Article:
Evening and Morning

By the Rev. Peter J. Wallace

November 15, 2000

It has become a commonplace in some circles to assume that "evening and morning" in Genesis 1 refer to the whole day. This assumption, however, has no exegetical foundation. When we examine the Hebrew Scriptures we discover that the language of "evening and morning" is generally used to describe the period from the cessation of labor before sunset until the renewal of labor after sunrise. Likewise, the language of "morning and evening" refers either to the specific times of the daily sacrifices, or to the events of the daylight hours. Never is the language of morning and evening (or evening and morning) used to refer to a literal 24-hour day.

1. Evening and Morning

There are twenty three places in Scripture where the word "evening" (erev) precedes "morning" (boqer). Six, of course, are in Genesis 1. The other seventeen are as follows:

1. *Exodus 16:8-"The LORD gives you meat in the evening, and in the morning bread to the full."

2. *Exodus 16:13 then tells the story.

3. *Exodus 27:21-"Aaron and his sons shall tend it from evening until morning before the LORD." (Referring to the lampstand in the holy place-cf. *Leviticus 24:3).

4-5. *Numbers 9:15, 21-"Now on the day that the tabernacle was raised up, the cloud covered the tabernacle, the tent of the Testimony; from evening until morning it was above the tabernacle like the appearance of fire....So it was, when the cloud remained only from evening until morning: when the cloud was taken up in the morning, then they would journey; whether by day or by night."

6. Numbers 28:8-[after describing the morning sacrifice] "The other lamb you shall offer in the evening; as the morning grain offering and its drink offering, you shall offer it as an offering made by fire, a sweet aroma to the LORD."

7. *Deuteronomy 16:4-no meat from the evening sacrifice shall remain until morning.

8. Deuteronomy 28:67-"In the morning you shall say, 'Oh, that it were evening!' And at evening you shall say, 'Oh that it were morning!'"

9. *Esther 2:14-In the evening she went, and in the morning she returned to the second house of the women."

10. *Psalm 30:5-"Weeping may endure for a night [evening], but joy comes in the morning."

11. Psalm 55:17-Evening and morning and at noon I will pray, and cry aloud, and He shall hear my voice."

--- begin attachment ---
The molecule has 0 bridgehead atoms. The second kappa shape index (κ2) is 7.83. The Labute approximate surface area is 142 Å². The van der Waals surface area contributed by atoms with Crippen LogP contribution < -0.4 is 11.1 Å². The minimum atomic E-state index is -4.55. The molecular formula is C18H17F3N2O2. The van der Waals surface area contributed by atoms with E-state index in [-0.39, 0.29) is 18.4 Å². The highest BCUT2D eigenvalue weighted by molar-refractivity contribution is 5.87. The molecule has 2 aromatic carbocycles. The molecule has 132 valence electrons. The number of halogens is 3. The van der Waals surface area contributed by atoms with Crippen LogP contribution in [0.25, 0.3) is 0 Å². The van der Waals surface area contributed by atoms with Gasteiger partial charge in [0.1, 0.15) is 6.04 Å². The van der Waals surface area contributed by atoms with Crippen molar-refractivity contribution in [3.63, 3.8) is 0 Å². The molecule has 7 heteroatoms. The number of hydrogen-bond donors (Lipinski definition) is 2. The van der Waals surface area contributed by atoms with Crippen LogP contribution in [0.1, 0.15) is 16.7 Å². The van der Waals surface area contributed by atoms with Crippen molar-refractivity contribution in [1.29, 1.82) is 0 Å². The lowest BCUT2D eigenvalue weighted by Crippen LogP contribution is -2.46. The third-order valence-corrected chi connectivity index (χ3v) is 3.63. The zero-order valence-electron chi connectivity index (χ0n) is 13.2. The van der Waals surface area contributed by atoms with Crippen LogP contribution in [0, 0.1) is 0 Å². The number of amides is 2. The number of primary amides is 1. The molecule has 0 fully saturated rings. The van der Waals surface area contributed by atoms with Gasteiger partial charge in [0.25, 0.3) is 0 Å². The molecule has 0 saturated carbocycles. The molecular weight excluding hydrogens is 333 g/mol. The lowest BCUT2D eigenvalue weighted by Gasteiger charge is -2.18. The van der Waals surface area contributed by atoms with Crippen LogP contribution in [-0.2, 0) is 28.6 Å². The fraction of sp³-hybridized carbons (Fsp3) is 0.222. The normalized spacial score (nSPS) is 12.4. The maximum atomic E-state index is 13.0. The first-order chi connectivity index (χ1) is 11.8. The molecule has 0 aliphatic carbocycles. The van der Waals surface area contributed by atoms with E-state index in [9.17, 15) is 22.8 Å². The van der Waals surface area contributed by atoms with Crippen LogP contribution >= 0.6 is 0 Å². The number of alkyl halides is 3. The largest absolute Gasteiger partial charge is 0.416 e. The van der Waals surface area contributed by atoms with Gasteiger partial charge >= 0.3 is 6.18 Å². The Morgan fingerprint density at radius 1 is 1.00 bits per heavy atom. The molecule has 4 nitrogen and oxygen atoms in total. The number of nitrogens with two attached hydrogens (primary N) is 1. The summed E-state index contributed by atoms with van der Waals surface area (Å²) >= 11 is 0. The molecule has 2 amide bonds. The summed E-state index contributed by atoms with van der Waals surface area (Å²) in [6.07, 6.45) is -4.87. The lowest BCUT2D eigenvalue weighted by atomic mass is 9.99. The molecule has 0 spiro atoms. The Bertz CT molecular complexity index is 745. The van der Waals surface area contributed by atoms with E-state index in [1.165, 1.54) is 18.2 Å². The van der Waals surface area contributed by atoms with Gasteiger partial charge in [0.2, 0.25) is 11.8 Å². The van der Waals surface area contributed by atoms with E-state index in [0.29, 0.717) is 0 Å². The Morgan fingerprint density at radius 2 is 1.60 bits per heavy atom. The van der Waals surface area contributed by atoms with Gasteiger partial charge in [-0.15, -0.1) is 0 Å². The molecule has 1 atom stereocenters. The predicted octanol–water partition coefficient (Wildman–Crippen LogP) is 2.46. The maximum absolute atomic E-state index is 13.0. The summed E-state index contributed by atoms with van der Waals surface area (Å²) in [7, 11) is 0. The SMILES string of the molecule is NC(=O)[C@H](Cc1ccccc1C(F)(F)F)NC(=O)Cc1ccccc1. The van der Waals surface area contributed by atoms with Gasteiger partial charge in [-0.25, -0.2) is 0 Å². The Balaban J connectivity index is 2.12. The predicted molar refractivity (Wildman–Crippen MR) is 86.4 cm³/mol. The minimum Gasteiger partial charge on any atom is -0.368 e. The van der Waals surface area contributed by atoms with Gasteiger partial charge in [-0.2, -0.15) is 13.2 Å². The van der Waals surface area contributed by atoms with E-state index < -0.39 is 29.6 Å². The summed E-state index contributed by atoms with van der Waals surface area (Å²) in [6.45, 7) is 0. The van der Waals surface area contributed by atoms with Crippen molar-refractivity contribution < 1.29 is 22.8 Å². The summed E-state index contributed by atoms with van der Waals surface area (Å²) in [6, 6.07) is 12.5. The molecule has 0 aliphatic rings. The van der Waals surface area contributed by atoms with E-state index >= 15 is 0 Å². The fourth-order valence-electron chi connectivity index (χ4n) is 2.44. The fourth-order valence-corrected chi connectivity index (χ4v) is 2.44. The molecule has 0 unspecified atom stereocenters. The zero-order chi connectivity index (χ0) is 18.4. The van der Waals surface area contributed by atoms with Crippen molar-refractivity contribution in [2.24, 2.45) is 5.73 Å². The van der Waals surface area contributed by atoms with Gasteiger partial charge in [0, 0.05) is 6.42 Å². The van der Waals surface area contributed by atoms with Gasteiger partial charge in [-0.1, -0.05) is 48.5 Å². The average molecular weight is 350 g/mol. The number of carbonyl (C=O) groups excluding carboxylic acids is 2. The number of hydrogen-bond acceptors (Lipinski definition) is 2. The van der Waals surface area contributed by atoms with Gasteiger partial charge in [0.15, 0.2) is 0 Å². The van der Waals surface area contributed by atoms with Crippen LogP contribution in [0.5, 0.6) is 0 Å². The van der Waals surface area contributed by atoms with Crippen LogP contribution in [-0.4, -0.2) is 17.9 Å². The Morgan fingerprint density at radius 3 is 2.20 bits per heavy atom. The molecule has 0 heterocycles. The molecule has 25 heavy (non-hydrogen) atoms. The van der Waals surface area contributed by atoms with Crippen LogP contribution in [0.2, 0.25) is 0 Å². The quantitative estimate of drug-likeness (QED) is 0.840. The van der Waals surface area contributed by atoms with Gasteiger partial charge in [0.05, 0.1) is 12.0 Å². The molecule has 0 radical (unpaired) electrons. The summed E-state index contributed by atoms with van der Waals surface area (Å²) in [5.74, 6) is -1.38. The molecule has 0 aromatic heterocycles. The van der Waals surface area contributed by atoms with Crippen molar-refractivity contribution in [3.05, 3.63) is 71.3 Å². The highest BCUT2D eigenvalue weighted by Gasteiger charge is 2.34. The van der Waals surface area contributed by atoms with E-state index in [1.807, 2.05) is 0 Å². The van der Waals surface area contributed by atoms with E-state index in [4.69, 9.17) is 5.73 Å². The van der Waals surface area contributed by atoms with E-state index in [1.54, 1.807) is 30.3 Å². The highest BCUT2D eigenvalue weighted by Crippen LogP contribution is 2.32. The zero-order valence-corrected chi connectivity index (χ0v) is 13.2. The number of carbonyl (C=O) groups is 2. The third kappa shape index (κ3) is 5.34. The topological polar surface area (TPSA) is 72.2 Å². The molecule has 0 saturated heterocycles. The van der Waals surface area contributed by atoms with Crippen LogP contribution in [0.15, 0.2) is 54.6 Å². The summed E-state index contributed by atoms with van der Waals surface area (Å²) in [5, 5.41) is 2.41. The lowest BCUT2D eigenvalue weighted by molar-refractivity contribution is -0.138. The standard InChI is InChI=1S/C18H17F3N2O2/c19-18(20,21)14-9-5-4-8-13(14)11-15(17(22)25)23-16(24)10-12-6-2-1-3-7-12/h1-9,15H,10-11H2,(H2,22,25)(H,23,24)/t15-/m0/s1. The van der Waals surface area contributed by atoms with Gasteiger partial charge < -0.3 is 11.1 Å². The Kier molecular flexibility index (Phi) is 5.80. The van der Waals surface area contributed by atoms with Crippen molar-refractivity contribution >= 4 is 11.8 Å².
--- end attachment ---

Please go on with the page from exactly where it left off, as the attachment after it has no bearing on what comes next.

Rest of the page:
12. *Isaiah 17:14-"Then behold, at eventide, trouble! And before the morning he is no more. This is the portion of those who plunder us, and the lot of those who rob us."

13. *Ezekiel 24:18-So I spoke to the people in the morning, and at evening my wife died; and the next morning I did as I was commanded."

14. *Ezekiel 33:22-Now the hand of the LORD had been upon me the evening before the man came who had escaped. And He had opened my mouth; so when he came to me in the morning, my mouth was opened, and I was no longer mute."

15. Daniel 8:14-And he said to me, 'For two thousand three hundred evening-mornings; then the sanctuary shall be cleansed'

16. Daniel 8:26-"And the vision of the evenings and mornings which was told is true; therefore seal up the vision, for it refers to many days in the future."

17. *Zephaniah 3:3-Her judges are evening wolves that leave not a bone till morning.

Numbers 28:8 simply refers to the hours of the evening and morning sacrifices, and Psalm 55:17 refers to three different hours of prayer (but in order to include the daytime hours, includes the word "noon").

Of the fifteen remaining references, thirteen (those marked with an asterisk [*]]) refer solely to the events of the nighttime hours. Some might argue that Exodus 27:21 and Leviticus 24:3 include the whole day, but the context of these passages does not bear this out. Exodus 27:20 contains the command that the lamp shall burn continually. During the day, Aaron and his sons would be ministering in the tabernacle, so it was obviously their task to keep the lamp lit (since no one but the priests were to enter the Holy Place). The question is who shall maintain the lamp in between the evening sacrifice and the morning sacrifice, when none of the priests would ordinarily be in the tabernacle? This is why verse 21 insists that "Aaron and his sons shall tend it from evening until morning before the LORD." Since this is the light of the world, only the holy priests may provide the oil.